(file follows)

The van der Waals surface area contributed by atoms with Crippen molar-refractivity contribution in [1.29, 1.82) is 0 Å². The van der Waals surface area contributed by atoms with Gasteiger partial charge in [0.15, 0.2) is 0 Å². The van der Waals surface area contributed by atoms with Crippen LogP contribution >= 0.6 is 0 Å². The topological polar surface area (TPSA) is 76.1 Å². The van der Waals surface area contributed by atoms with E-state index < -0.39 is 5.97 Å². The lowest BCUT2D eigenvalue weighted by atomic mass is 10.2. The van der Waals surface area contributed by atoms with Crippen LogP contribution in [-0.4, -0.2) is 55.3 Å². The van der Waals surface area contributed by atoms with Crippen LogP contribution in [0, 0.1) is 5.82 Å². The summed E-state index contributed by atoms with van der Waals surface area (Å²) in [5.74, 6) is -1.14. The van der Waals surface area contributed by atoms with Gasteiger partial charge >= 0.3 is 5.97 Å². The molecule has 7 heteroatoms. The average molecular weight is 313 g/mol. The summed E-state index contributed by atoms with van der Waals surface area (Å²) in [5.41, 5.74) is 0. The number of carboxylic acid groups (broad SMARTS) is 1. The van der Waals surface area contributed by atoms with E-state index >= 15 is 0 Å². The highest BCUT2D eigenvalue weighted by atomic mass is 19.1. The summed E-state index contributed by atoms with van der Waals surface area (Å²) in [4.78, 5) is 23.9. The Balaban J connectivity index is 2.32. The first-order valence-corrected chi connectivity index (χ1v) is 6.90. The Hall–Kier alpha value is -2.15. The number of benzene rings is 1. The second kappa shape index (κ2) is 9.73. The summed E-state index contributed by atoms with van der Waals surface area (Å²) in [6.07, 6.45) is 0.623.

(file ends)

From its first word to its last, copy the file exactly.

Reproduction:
The van der Waals surface area contributed by atoms with Crippen molar-refractivity contribution in [1.29, 1.82) is 0 Å². The van der Waals surface area contributed by atoms with Gasteiger partial charge in [0.15, 0.2) is 0 Å². The van der Waals surface area contributed by atoms with Crippen LogP contribution >= 0.6 is 0 Å². The topological polar surface area (TPSA) is 76.1 Å². The van der Waals surface area contributed by atoms with E-state index < -0.39 is 5.97 Å². The lowest BCUT2D eigenvalue weighted by atomic mass is 10.2. The van der Waals surface area contributed by atoms with Crippen LogP contribution in [-0.4, -0.2) is 55.3 Å². The van der Waals surface area contributed by atoms with Crippen LogP contribution in [0, 0.1) is 5.82 Å². The summed E-state index contributed by atoms with van der Waals surface area (Å²) in [5.74, 6) is -1.14. The van der Waals surface area contributed by atoms with Gasteiger partial charge >= 0.3 is 5.97 Å². The molecule has 7 heteroatoms. The average molecular weight is 313 g/mol. The summed E-state index contributed by atoms with van der Waals surface area (Å²) in [5.41, 5.74) is 0. The number of carboxylic acid groups (broad SMARTS) is 1. The van der Waals surface area contributed by atoms with E-state index >= 15 is 0 Å². The highest BCUT2D eigenvalue weighted by atomic mass is 19.1. The summed E-state index contributed by atoms with van der Waals surface area (Å²) in [4.78, 5) is 23.9. The Balaban J connectivity index is 2.32. The first-order valence-corrected chi connectivity index (χ1v) is 6.90. The Hall–Kier alpha value is -2.15. The number of benzene rings is 1. The second kappa shape index (κ2) is 9.73. The summed E-state index contributed by atoms with van der Waals surface area (Å²) in [6.07, 6.45) is 0.623.